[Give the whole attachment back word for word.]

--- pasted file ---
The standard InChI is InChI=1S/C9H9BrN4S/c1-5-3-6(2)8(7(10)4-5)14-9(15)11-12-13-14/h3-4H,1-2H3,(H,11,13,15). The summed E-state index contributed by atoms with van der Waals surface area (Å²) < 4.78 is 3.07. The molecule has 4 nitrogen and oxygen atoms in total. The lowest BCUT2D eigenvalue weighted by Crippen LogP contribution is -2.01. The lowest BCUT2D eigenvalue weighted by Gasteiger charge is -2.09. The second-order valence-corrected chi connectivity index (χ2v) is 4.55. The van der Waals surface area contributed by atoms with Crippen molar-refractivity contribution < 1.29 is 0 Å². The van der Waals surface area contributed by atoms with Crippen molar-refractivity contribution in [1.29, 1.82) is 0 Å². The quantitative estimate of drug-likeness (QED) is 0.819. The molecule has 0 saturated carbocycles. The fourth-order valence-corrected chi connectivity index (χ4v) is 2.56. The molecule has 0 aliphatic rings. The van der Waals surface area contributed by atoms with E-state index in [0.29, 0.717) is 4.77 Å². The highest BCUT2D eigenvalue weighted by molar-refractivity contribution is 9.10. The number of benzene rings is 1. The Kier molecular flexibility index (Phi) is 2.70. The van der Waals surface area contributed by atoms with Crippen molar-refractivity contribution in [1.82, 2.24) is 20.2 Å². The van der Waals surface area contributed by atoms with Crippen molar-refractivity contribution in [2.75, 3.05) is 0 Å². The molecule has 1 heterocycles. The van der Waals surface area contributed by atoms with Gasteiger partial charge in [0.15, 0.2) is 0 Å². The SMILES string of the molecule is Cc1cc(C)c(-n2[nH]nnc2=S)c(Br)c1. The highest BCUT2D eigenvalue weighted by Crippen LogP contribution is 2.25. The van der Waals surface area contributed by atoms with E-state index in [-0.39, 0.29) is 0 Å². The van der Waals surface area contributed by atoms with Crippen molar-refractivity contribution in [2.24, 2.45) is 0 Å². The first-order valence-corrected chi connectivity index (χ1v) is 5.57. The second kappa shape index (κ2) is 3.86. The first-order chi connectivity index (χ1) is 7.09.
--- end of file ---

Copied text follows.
The standard InChI is InChI=1S/C9H9BrN4S/c1-5-3-6(2)8(7(10)4-5)14-9(15)11-12-13-14/h3-4H,1-2H3,(H,11,13,15). The summed E-state index contributed by atoms with van der Waals surface area (Å²) < 4.78 is 3.07. The molecule has 4 nitrogen and oxygen atoms in total. The lowest BCUT2D eigenvalue weighted by Crippen LogP contribution is -2.01. The lowest BCUT2D eigenvalue weighted by Gasteiger charge is -2.09. The second-order valence-corrected chi connectivity index (χ2v) is 4.55. The van der Waals surface area contributed by atoms with Crippen molar-refractivity contribution < 1.29 is 0 Å². The van der Waals surface area contributed by atoms with Crippen molar-refractivity contribution in [1.29, 1.82) is 0 Å². The quantitative estimate of drug-likeness (QED) is 0.819. The molecule has 0 saturated carbocycles. The fourth-order valence-corrected chi connectivity index (χ4v) is 2.56. The molecule has 0 aliphatic rings. The van der Waals surface area contributed by atoms with E-state index in [0.29, 0.717) is 4.77 Å². The highest BCUT2D eigenvalue weighted by molar-refractivity contribution is 9.10. The number of benzene rings is 1. The Kier molecular flexibility index (Phi) is 2.70. The van der Waals surface area contributed by atoms with Crippen molar-refractivity contribution in [1.82, 2.24) is 20.2 Å². The van der Waals surface area contributed by atoms with Crippen molar-refractivity contribution in [2.75, 3.05) is 0 Å². The molecule has 1 heterocycles. The van der Waals surface area contributed by atoms with Gasteiger partial charge in [0.15, 0.2) is 0 Å². The SMILES string of the molecule is Cc1cc(C)c(-n2[nH]nnc2=S)c(Br)c1. The highest BCUT2D eigenvalue weighted by Crippen LogP contribution is 2.25. The van der Waals surface area contributed by atoms with E-state index in [-0.39, 0.29) is 0 Å². The van der Waals surface area contributed by atoms with Crippen molar-refractivity contribution in [2.24, 2.45) is 0 Å². The first-order valence-corrected chi connectivity index (χ1v) is 5.57. The second kappa shape index (κ2) is 3.86. The first-order chi connectivity index (χ1) is 7.09.